Use of nuclear energy reinforces Kyoto Protocol

July 19, 2007 - 0:0

TEHRAN - A five-person Japanese delegation of professors of Tama University Renaissance Centre, four of whom are also managers of leading companies, arrived in Tehran on Tuesday to meet Iranian officials and discuss issues related to environmental problems and global warming.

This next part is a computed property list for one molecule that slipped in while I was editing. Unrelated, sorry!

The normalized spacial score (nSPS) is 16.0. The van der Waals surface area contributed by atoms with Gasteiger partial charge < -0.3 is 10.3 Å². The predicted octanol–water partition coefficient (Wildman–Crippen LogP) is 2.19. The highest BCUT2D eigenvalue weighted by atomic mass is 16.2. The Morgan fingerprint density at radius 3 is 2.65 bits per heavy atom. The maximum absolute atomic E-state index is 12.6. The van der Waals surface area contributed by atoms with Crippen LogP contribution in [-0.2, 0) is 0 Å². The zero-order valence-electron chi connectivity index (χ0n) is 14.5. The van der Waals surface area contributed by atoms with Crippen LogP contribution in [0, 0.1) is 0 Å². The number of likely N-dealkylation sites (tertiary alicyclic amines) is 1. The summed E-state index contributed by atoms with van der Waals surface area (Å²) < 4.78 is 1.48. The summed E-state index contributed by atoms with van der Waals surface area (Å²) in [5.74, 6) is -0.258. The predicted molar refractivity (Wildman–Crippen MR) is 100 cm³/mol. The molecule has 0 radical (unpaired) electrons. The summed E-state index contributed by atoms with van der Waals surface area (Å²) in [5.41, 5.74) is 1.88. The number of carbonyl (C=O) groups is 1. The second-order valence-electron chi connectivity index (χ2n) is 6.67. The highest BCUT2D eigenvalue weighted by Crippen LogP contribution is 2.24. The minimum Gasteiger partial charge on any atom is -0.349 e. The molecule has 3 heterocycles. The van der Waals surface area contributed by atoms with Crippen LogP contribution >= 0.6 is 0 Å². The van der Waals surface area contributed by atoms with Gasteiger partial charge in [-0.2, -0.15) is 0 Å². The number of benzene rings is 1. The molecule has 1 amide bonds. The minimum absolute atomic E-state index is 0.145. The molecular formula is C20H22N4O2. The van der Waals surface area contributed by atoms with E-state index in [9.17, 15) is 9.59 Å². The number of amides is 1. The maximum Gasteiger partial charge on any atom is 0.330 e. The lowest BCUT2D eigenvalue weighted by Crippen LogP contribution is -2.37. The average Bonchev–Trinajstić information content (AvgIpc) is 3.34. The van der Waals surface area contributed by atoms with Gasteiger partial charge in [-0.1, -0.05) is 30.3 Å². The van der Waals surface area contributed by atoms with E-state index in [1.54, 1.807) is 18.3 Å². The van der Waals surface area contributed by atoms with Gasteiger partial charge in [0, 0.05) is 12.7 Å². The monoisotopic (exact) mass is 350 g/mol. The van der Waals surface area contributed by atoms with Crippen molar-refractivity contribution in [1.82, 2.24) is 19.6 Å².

The Japanese delegation has traveled to Iran to learn how Iran’s religion and culture can be used to find solutions to the problem of global warming. On Wednesday, the delegation held talks on environmental protection with Tehran Times and Mehr News Agency Managing Director Parviz Esmaeili. Professor Hiroshi Fukino said, “Now global warming and climate change is the number one issue in the world.” Commenting on the issue of global warming and ways to deal with it, Esmaeili stated that sensitivity about the environment is increasing nowadays. He went on to say that countries like Japan are trying to convince the United States to sign the Kyoto Protocol, adding, “However, we do not want to adopt a politicized stance on the issue of the environment.” Producing energy and protecting the environment are two important issues which are sometimes at odds with each other, he noted. Using modern types of energy like nuclear, wind, and solar energy and reducing the use of fossil fuels are some of the paths that can be taken to resolve the paradox, he added. “Even if we have great reserves of fossil fuel energy resources, we should avoid using them,” he suggested. The expanded use of nuclear energy can assist in the implementation of the Kyoto Protocol, he stated. The use of nuclear energy by industries can help save the environment; and preventing the expansion of deserts through forestation programs, reprocessing industrial waste, and recycling are also essential, he said. Educating the people of developing and undeveloped countries about the need to respect and protect the environment is also very important, he added. A member of the Japanese delegation asked, “What viewpoints or lifestyles in Iranian traditional culture and Islam can help resolve the problem of global warming?” Esmaeili replied, “In Islam, social rights have a priority over personal rights, and no Muslim is allowed to harm other Muslims.” Islam encourages people to use everything in the optimal manner and the Quran commands Muslims to only use as much food and other goods as is necessary and to avoid extravagance, he added. “These are the foundations on which a culture of caring for the environment can be built,” he observed. Iranians traditionally like to have small gardens in the yards of their house and keep flowerpots in their houses, he added. Iranians love green nature, but they believe the government does not pay enough attention to this issue, Esmaeili stated. For example, the government plans to build a road from Tehran to northern Iran, where there are unique forests, so a large swathe of forested area must be destroyed, and this is reflected in the media, but the people are not told about the new forests that are being planted, he added. Asked if Islamic countries, including Iran, can cooperate with one another to help prevent global warming, Esmaeili criticized the Organization of the Islamic Conference, saying that it has many committees focusing on various issues but no committee for environmental issues. However, regional organizations like the Economic Cooperation Organization (ECO) can undertake some activities on this issue, he noted. Unfortunately, Middle Eastern countries are not very concerned about environmental issues, Esmaeili lamented, saying, “They care more about what they eat than what they breathe.” However, Iran has become more concerned about the environment over the past ten years, and the latest measures that the Iranian government has adopted for rationing gasoline contribute to the protection of the environment, he pointed out. NGOs and individuals working on environmental issues should support such moves by the government, he added. Fukino stated that the United States is playing the greatest role in damaging the ozone layer and polluting the Earth. The U.S. share of pollution is 25 percent, whereas all other industrialized countries, including Japan, account for another 25 percent, he explained. The professor urged Iran to present an initiative challenging industrialized countries about the environmental damage that they cause and to attempt to gain the support of other countries. Esmaeili criticized Japan for its politically motivated decisions to withdraw from some joint projects with Iran such as the Azadegan oil field, the Imam Khomeini Petrochemical Project, and the Karun Dam, saying Japan, with its great technological expertise, could have made these projects more environmentally friendly. “The people of the Middle East, including Iranians, have a positive view of Japan. However, they have a negative view of the other members of the Group of 8 industrialized countries,” he added. Japan is not a hegemonistic country and seeks peace, and it is a country that was greatly damaged by war in the twentieth century, he noted. Of the G8 countries, Japan has the greatest energy needs, and Middle Eastern people’s positive view of Japan is a great opportunity for the country, he stated. On Wednesday, the Japanese delegation visited former vice president Masumeh Ebtekar, Ahmadreza Aghaei, who is the head of the Department of Export of the Iran Petrochemical Commercial Company, Deputy Director of the Environment Development Organization Hassan Asilian, and Iranian Solar Energy Society President Abdolrazagh Kaabinejadian. The Japanese delegation visited the United Arab Emirates before traveling to Iran and is scheduled to fly to Turkey next